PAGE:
themartianandyweirThe Martian, Andy Weir (2014). This is an odd one. The book has been hugely successful, so much so Ridley Scott is apparently making a film of it. Yet most of the praise for the book I’ve seen has been outside fandom. Is this because the book was originally self-published, and did so well on Kindle it was then picked up by a major imprint? Or is it that hard science fiction has fallen out of favour with genre fandom? Actually, I think it’s neither, but rather the fact that a) The Martian is a resolutely commercial book, and in style and approach has more in common with technothrillers than it does science fiction novels, b) it is completely hollow, there’s no meaty idea for a sf reader to get their teeth into, and c) it’s actually not very good, just pages and pages of a very irritating narrator explaining how he managed to survive on Mars after accidentally being left behind. It’s basically “Home Alone on the Red Planet”, with the planet itself playing the part of the inept burglars. (Sticking Val Kilmer, or his lookalike, on the cover, probably didn’t harm its chances either.) The original self-published novel has been padded out with scenes set at NASA, as they learn the narrator, Mark Watney, is still alive and then set about putting together a rescue plan. But the characterisation is paper-thin and everyone sounds pretty much the same. Watney’s various predicaments are interesting, and some of his solutions are mildly clever – but Weir throws so much bad luck at him, it soon beggars belief. We also get little real idea of what it would be like to be on the surface of Mars. A handful of mentions of the 0.4G, no mention at all of the surface radiation, but lots about the cold. Lots. It was also my understanding that at such low atmospheric pressures, gale-force winds would actually cause very little damage. The Martian could have taken place pretty much anywhere, even the Antarctic, and very little would need to change (well, the technology would have to be dialled down a little). I’m completely mystified by all the praise this book has been receiving. We might as well claim Clive Cussler’s latest sweatshop effort is one of the best sf novels of the year…


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Books to look forward to in 2015

2014 was a pretty good year for new releases, and saw new fiction by some of my favourite authors. It looks like 2015 might be the same. Here are the books I’m particularly looking forward to next year. I’ve put them alphabetically by author rather than by month of release as the latter can – and often does – change.

Poems, Iain Banks. I think the title pretty much says it all.

Mother-of-Eden-cover-182x300Mother of Eden, Chris Beckett. The follow-up to the Clarke Award-winning Dark Eden.

Dark Orbit, Carolyn Ives Gilman. A murder-mystery set during the exploration of a new planet and a possible first contact. “Intellectually daring, brilliantly imagined, strongly felt. This one’s a winner,” according to Ursula K Le Guin. I’m especially looking forward to this one as I thought Gilman’s Isles of the Forsaken and Ison of the Isles very good indeed.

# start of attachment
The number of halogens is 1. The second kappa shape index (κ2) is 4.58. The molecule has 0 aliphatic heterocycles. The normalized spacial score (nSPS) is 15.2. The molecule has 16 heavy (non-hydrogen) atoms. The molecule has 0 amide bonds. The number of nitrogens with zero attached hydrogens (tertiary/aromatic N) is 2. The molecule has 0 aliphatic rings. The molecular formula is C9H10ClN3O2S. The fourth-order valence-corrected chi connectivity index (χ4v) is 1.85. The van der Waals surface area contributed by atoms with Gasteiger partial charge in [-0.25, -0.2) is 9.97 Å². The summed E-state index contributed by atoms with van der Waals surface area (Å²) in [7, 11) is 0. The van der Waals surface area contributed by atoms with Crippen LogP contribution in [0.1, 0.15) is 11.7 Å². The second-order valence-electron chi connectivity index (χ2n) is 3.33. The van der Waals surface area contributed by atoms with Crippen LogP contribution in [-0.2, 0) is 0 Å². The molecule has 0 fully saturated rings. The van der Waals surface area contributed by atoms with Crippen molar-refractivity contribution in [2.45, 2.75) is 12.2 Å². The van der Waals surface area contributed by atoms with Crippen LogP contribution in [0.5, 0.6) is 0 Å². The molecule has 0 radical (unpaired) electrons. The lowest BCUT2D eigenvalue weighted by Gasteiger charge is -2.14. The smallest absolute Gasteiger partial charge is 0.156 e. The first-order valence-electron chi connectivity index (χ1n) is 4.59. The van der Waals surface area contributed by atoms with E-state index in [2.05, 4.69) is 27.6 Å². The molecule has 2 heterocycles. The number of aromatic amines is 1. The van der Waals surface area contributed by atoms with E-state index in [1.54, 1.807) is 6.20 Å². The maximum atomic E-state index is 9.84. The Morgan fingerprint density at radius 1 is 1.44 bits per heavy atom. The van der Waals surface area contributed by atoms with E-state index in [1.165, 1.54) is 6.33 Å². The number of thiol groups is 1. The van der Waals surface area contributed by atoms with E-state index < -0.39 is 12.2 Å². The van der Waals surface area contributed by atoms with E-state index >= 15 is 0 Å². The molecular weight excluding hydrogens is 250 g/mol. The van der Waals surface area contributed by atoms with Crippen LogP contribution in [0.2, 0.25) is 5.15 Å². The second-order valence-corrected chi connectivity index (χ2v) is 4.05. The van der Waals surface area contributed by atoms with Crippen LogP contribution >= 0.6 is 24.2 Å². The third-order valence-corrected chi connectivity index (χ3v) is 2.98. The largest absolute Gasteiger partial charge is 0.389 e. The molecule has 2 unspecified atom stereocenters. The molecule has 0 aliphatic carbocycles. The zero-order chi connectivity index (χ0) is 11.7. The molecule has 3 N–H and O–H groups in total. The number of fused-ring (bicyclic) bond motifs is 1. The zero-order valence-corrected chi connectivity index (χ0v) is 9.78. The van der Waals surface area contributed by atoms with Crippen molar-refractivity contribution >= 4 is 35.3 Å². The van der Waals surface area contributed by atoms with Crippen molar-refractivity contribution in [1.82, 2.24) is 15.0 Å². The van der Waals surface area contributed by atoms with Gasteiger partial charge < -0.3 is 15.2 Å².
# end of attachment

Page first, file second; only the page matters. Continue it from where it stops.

A Song for Europe, Dave Hutchinson. The sequel to the excellent Europe in Autumn. There’s no information online at present for this book, but as far as I’m aware it’s due out next year.

The Buried Giant, Kazuo Ishiguro. Set in post-Roman Britain, a couple set out to find their missing son.

touchTouch, Claire North. I’ve not read anything by North, but the premise to this sounds appealing: a person who can switch bodies just by touching. I’m pretty sure sf has covered similar ground before, but this one does sound really good.

Other Stories, Paul Park. I’m not sure when this’ll be out (it has yet to appear on the PS Publishing website), but a collection by one of my favourite writers is a cert for my wishlist.

Arcadia, Iain Pears. I’ve really liked Pears historical novels, and although this one opens in 1962 it apparently also features a future dystopia. Should be interesting.

SlowBulletsPoseidon’s Wake and Slow Bullets, Alastair Reynolds. The first is the final book in the Poseidon’s Children trilogy; the second is a small press novella from Tachyon Press.

Aurora, Kim Stanley Robinson. A generation starship story, set at the point at which the ship approaches its destination.

The Glorious Angels, Justina Robson. I heard Justina read an excerpt from this at the York pub meet in November. “On a world where science and magic are hard to tell apart a stranger arrives in a remote town with news of political turmoil to come.”

The Woman in the Green Coat, Katie Ward. A novel about suffragette Lady Constance Georgina Bulwer-Lytton. I loved Ward’s debut Girl Reading, so I’m expecting to love this too. It certainly sounds fascinating.

Anything I’ve missed? Yes, I know there’s the final book of the Imperial Radch trilogy due next year, and no doubt a number of fantasy novels – de Bodard, for example; possibly the second book of the Worldbreaker Saga from Hurley. But while I may or may not give them a go, I have very little interest in epic fantasy. There may also be one or two debuts which create a bit of a buzz, and which I might be persuaded to read. But is there anything not mentioned here which I really should make a note of?